This is not an introduction for the casual reader but a serious introductory survey of the material. If you are interested in STUDYING Anglo-Saxon England, this is the introduction for you. If not, there are shorter and more accessible books out there.

I gave this book 4 stars because I found the material well organized and thought out if a tad inaccessible. It is an important book though and I would recommend it to anyone interested on the subject.
komandante komandante
Maybe if you're a grad student in history, this might be an "introduction". If you're a lay reader, this might be a tad much in the detail department. Blair commands the material, but the material itself is a tad on the dry side. I say that as someone who's read a fair amount of books about "late antiquity" and the "middle ages". Part of that is attributable to the obvious fact that Anglo Saxon england was a brutish, hobbseian kind of place. Certainly its a thorough read, but it lacks fun and is a slooooow read for a book of 350 pages.
Nicanagy Nicanagy
A very hard book to rate. On the one hand, Blair's book demonstrates a breadth of knowledge, organization, and understanding that is second to none and is an excellent introduction to someone wanting to learn about the "Dark Ages" in England's history. As such, the book deserves five stars. But the reader, while Blair is clear and can be lively in his style, the material is quite dry and in terms of my enjoyment of the _reading_ of this book, I would only give it three stars as being at best average. Averaging the two I get four stars which seems to be a consensus. In the end, I recommend this more to the person who is more interested in this book for its content than for pleasure of reading the book as such. In my case I read the Folio edition which was very well illustrated and helped considerably.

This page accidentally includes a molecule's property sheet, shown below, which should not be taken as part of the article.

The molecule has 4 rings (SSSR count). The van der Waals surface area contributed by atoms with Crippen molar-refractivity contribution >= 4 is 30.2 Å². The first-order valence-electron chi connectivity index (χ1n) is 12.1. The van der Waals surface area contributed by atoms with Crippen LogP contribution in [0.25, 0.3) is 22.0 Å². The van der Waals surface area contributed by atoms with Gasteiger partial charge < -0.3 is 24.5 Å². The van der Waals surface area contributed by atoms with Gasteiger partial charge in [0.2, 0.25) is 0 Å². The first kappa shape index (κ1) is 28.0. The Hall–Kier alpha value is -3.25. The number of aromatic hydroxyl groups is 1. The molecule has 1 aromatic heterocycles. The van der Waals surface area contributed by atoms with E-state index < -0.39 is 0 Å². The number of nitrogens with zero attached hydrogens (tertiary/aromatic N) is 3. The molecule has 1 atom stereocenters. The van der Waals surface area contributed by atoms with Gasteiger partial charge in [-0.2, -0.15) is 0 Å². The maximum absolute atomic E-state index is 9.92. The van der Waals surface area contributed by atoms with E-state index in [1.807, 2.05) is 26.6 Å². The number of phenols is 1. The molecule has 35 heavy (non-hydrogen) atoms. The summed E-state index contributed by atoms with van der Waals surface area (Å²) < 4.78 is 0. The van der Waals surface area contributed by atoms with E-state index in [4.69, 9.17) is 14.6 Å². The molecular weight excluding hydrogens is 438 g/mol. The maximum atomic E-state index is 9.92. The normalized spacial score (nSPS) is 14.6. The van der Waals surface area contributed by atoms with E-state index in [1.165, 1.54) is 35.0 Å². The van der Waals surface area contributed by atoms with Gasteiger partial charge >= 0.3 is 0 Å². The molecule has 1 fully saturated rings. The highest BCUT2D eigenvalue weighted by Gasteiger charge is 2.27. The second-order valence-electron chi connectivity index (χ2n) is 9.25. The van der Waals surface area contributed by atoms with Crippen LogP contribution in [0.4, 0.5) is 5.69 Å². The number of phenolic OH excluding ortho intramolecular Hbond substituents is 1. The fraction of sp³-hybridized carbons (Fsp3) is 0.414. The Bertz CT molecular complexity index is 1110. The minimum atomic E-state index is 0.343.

hulk hulk
"An Introduction to Anglo-Saxon England, 2nd edition" (hereafter, IASE) by Peter Hunter Blair is exactly as it is titled. It is fairly thorough for an introductory book and would be well-suited for someone new to A-S England history, but more advanced A-S scholars might find it a bit too basic. It is also written in a rather dry, "just the facts" style, which made it, for me anyway, a really long read. While I found it very interesting, and certainly instructive, I can't say it was "a fun read". IASE is organized topically, rather than chronologically, however it is chronological within each section. The information is organized very well, and Blair combines various recorded written, linguistic, and archaeological sources to provide as complete a picture as possible while still maintaining an introductory level of information. Blair writes in his preface, "The study of this period is at heart a study of the sources and because this ought to be understood even by the novice, I have tried to tell him something about the evidence on which the narrative is based, about its weakness as well as its strength." Blair uses footnotes, a format I prefer to endnotes, and makes good use of the included maps, diagrams, and illustrations. Numerous linguistic explanations offer an added bonus to readers interested in a very basic introduction to A-S etymology.
The chapters are as follows:
Ch 1 - "The Foundations of England", 8 sections from "The last days of Roman Britain" to "Movements toward unity".
Ch 2 - "Britain and the Vikings", 8 sections from "The Scandinavian background" to "Edward the Confessor and the end of the Anglo-Saxon state".
Ch 3 - "The Church", 9 sections, from "St. Augustine's mission" to "The last century of the Anglo-Saxon Church".
Ch 4 - "Government", 5 sections from "The rule of king" to "Local government".
Ch 5 - "The Economy", 3 sections from "The country" to "Towns and trade".
Ch 6 - "Letters", 6 sections from "Language" to "Learning in the new monasticism".
The book also includes 16 plates (illustrations), 9 maps, 7 text-figures (diagrams, floor plans, linguistic charts), an extensive bibliography, and index.
Overall, I would rate this book as an excellent introduction to A-S history for the beginner-to-intermediate student, but more advanced scholars would probably do better to acquire the books and sources Blair draws on for IASE.